The growing smog problem, which has increased as more people own cars, could be a military defense, according to a Chinese newspaper. (Photo : Reuters)
Beijing officials have introduced new guidelines to help control air pollution that outline an alternative day driving schedule, a plan that would reduce emissions but force more residents to use the already crowded public transportation system, NBC News reports.
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The plan would alternate cars with even and odd numbered license plates in the event of heavy smog, the outlet said.
The new rules were reported late Thursday by Chinese state news agency Xinhua. They call for the driving schedule to be enforced on days when Beijing issues a "red alert" under a four-tiered pollution warning system. A red alert will be issued when the air quality index (AQI) is expected to be over 300 over a three-day period.
Swapping out drivers on alternate days will put an estimated 2 million more people onto the city's already packed buses and subway, according to the Environmental Protection Bureau.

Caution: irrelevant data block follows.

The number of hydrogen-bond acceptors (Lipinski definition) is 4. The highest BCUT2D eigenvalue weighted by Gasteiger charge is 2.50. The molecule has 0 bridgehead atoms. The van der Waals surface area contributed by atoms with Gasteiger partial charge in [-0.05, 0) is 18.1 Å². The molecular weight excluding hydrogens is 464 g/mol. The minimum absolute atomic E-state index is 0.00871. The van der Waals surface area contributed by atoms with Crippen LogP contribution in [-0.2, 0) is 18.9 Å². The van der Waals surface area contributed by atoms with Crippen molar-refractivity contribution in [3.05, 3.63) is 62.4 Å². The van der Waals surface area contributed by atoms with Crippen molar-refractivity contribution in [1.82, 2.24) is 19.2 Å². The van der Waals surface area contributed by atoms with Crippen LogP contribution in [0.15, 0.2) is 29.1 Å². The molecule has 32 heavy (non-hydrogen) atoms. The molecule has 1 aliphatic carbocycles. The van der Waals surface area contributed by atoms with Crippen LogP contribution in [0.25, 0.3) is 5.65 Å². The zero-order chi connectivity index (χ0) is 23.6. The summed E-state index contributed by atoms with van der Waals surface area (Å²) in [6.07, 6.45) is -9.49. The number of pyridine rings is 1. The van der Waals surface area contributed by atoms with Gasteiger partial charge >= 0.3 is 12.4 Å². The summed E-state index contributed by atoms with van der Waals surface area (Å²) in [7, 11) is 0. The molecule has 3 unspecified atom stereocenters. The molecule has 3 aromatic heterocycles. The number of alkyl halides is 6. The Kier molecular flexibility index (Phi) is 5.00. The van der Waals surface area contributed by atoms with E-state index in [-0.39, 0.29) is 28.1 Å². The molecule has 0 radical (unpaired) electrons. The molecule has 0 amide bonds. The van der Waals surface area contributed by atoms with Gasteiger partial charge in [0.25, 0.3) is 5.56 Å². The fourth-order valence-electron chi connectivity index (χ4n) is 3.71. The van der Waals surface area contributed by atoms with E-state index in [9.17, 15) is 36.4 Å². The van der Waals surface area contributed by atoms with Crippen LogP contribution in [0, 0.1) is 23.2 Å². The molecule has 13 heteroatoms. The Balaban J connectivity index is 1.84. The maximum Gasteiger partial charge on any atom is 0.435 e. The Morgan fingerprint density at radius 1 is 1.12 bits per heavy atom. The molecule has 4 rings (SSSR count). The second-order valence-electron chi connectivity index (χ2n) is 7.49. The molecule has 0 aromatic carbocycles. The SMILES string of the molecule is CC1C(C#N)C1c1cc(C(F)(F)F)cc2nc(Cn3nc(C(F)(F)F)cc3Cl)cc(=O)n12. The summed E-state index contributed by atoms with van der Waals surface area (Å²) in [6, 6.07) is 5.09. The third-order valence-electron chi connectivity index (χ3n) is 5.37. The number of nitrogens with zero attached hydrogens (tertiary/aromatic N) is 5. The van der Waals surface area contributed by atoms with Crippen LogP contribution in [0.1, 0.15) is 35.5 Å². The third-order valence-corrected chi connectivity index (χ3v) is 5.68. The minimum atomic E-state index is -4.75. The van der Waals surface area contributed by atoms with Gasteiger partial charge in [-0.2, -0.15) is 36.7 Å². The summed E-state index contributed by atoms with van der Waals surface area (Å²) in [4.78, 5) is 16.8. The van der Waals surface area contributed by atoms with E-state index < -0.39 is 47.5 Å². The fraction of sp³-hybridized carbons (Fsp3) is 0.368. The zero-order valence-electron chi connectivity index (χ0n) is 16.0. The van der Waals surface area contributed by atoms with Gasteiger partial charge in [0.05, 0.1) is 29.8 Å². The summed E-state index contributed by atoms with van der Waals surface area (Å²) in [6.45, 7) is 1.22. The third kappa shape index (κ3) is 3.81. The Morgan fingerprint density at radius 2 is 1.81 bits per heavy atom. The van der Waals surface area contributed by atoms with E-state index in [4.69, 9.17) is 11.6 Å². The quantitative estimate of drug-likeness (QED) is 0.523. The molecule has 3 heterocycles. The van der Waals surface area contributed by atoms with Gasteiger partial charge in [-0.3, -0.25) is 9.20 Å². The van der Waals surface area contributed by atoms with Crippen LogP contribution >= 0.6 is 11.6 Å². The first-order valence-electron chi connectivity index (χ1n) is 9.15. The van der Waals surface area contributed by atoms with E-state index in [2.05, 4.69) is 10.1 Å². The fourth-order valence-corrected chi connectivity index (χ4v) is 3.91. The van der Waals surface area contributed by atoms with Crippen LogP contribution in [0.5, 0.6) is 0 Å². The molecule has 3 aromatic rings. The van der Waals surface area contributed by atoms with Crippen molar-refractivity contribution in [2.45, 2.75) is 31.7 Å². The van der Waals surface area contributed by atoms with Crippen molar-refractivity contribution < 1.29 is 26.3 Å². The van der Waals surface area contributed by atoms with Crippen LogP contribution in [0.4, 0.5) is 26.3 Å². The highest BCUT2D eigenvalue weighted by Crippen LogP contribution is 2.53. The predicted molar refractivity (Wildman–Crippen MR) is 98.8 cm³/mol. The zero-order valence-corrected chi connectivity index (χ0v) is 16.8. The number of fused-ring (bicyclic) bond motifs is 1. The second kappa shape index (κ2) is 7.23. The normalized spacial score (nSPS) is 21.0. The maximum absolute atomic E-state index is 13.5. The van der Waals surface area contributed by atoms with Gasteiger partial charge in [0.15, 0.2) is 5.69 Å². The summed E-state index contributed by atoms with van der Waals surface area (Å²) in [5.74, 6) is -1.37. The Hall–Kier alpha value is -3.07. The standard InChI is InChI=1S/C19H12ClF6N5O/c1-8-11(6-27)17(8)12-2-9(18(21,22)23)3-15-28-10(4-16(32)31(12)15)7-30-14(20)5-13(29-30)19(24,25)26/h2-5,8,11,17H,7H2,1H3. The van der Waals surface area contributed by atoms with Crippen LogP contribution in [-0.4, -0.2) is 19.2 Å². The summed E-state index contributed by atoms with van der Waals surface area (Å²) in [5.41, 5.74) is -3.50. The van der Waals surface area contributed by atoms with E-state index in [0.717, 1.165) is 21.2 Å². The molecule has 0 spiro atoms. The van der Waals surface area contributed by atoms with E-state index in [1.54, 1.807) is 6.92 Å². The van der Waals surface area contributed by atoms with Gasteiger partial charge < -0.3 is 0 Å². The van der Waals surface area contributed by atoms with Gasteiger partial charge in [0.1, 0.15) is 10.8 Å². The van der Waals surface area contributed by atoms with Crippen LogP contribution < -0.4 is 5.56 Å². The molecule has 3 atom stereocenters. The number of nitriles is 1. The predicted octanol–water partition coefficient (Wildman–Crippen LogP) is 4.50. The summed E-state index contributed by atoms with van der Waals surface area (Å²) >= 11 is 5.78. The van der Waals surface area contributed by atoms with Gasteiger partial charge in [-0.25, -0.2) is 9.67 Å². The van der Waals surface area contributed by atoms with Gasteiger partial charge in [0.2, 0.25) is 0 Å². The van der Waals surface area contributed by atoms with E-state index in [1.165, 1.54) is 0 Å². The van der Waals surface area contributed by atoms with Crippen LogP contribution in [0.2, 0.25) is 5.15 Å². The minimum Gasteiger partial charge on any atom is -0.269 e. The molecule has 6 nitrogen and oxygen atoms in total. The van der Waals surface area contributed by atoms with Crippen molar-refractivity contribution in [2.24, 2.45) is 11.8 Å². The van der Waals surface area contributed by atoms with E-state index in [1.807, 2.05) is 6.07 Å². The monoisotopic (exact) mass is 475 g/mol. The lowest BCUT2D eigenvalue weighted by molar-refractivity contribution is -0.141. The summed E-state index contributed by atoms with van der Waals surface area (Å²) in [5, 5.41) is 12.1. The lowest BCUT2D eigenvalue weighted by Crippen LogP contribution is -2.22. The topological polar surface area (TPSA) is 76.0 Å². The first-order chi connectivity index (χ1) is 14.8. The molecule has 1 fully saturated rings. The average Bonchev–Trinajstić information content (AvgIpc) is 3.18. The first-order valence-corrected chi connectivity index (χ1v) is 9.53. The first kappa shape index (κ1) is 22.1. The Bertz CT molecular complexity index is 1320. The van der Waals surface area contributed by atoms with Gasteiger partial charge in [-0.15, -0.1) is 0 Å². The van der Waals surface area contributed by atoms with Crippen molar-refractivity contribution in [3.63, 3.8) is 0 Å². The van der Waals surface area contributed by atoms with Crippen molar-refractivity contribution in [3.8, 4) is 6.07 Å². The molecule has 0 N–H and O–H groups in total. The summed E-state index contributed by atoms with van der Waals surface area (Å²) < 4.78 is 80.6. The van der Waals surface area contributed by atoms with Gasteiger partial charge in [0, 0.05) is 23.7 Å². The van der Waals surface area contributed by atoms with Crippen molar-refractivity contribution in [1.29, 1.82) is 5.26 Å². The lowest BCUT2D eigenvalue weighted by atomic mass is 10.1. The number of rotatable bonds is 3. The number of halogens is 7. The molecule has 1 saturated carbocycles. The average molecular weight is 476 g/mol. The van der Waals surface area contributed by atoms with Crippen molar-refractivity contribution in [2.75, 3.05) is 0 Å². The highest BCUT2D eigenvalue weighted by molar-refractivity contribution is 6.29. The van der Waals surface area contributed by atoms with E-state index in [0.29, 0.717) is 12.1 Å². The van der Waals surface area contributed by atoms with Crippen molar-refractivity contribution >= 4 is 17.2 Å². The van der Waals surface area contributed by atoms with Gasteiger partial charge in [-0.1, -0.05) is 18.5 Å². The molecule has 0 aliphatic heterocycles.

Similar steps were put in place to limit congestion on the streets when Beijing hosted the 2008 Summer Olympics.
The city has seen some success in dealing with air pollution since 2008; particulate matter 10 (particulate 10 micrometers in size) readings across the city have steadily gone down.
But despite officials' efforts, PM2.5, a far more dangerous particulate that originates from car exhaust, has skyrocketed as more cars come to Beijing's crowded streets.
A study by the Chinese Academy of Sciences found that nearly a quarter of PM2.5 particulate found in the city originated from car exhaust.
To keep children safe, the new guidelines stipulate that all kindergartens, primary and high schools suspend classes on red alert days until air quality improves.
China's ruling Communist Party recently offered nearly $1 billion dollars in incentives to local governments to fight air pollution, either through the suspension of construction projects or heavy industry or transitioning from coal-burning power plants to more expensive natural gas plants.